The Portugal Years – Year 6 Tudo o que é pequeno tem graça.

The Portuguese have a saying:”Tudo o que é pequeno tem graça.” Loosely translated, it means that all things that are small are cute. Along with all the fun that we had with the campers, the bakery that made our Mafra bread had a six-week old litter of kittens. Our Samantha cat when we were first married did not survive our first furlough. The bakers offered us one of the kittens. I argued that it was too young, but they said something like, “Now or never.”

We named her Fofinha (Fluffy) and she came to live with us. We soon discovered that she was ill named. Oh, her fur was soft and fluffy, but she was a wild child. Or kitten if you prefer. I had to feed her with canned milk from a medicine dropper. I had to learn to keep her clean as her mother did (I didn’t wash her with my tongue, though, I used a wash cloth.) Eventually, I gave her the pureed soup that I fed to Susie. While Fofinha was still small, I made a sling for her so I could hold her and keep her warm.

Fofinha grew and thrived. Eventually, she decided that squatting over the bathtub drain was more sanitary than the litter box. She employed the litter box for the solid waste.

Susie was also thriving. I had patterned my feeding “schedule” from the information I had received from La Leche. They encouraged mothers to “feed on demand.” So, when Susie whimpered at night, I picked her up and nursed her. I figured that she would get over it eventually.

One night, Susie cried in the night and was inconsolable. I got up and checked her over, and I found a lump on the side of her neck. The only sleep I got that night was when I held her close to me. In the morning we called the pediatrician. The doctor said to bring her right in to the hospital.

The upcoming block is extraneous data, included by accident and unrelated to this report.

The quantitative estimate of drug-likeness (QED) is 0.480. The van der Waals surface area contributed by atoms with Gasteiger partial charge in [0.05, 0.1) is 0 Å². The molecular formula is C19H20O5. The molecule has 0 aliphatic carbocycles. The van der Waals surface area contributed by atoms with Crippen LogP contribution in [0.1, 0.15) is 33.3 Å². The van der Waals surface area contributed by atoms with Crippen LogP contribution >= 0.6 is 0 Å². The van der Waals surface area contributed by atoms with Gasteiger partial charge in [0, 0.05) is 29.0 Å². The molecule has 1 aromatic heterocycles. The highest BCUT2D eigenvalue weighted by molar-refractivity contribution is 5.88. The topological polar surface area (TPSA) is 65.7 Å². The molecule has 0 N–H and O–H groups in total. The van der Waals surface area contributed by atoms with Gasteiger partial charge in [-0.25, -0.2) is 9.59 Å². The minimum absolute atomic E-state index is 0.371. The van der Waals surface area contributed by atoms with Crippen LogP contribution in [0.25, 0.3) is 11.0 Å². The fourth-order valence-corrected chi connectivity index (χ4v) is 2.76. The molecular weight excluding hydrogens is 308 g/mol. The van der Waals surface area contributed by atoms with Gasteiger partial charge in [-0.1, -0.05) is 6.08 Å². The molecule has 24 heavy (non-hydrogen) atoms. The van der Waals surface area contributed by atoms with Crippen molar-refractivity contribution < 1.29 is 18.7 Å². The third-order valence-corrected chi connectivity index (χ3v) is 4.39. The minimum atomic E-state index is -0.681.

Susie had an abscess. The doctor said she was going to lance it. I immediately took Bethy with me into an examining room some distance away from where I closed the door and started to tell her stories. It wasn’t enough to keep the outraged screams. We went home with an antibiotic, and Susie recovered soon (except for the scar that she still has). Except mine. No one had told me that mothers feel the pain that their children suffer.

Susie and Fofinha post surgery.
Susie and Fofinha post surgery.
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The Portugal Years, Year Six: Camp

Teens at first year of camp.
Teens at first year of camp.

Summer of ’83 saw the first year at camp. Kids hunkered down in their bunks or in one of the apartments (because the bunks were not completed). The necessities were there, but it was rough. The “kitchen” was a small shack that would eventually be the snack shack.

When I visited the camp with Bethy, the activity she saw entranced her and she begged to  be a camper. She was too young,  but she begged and her daddy would be there all day so she  joined the fun. I warned her that she had to stay the week. I was pregnant and I could not drive the car.  (A perfect example of how parents punish themselves.)

My beloved daughter had fun during the day, but the nights found us both weeping and missing one another. She made friends of both American and Portuguese kids, and had one special friend named Matthew. He was an “older man” (he was six)  and fascinated her by showing her how the side pieces of his glasses could be stretched and pulled and not break. Except that he broke them….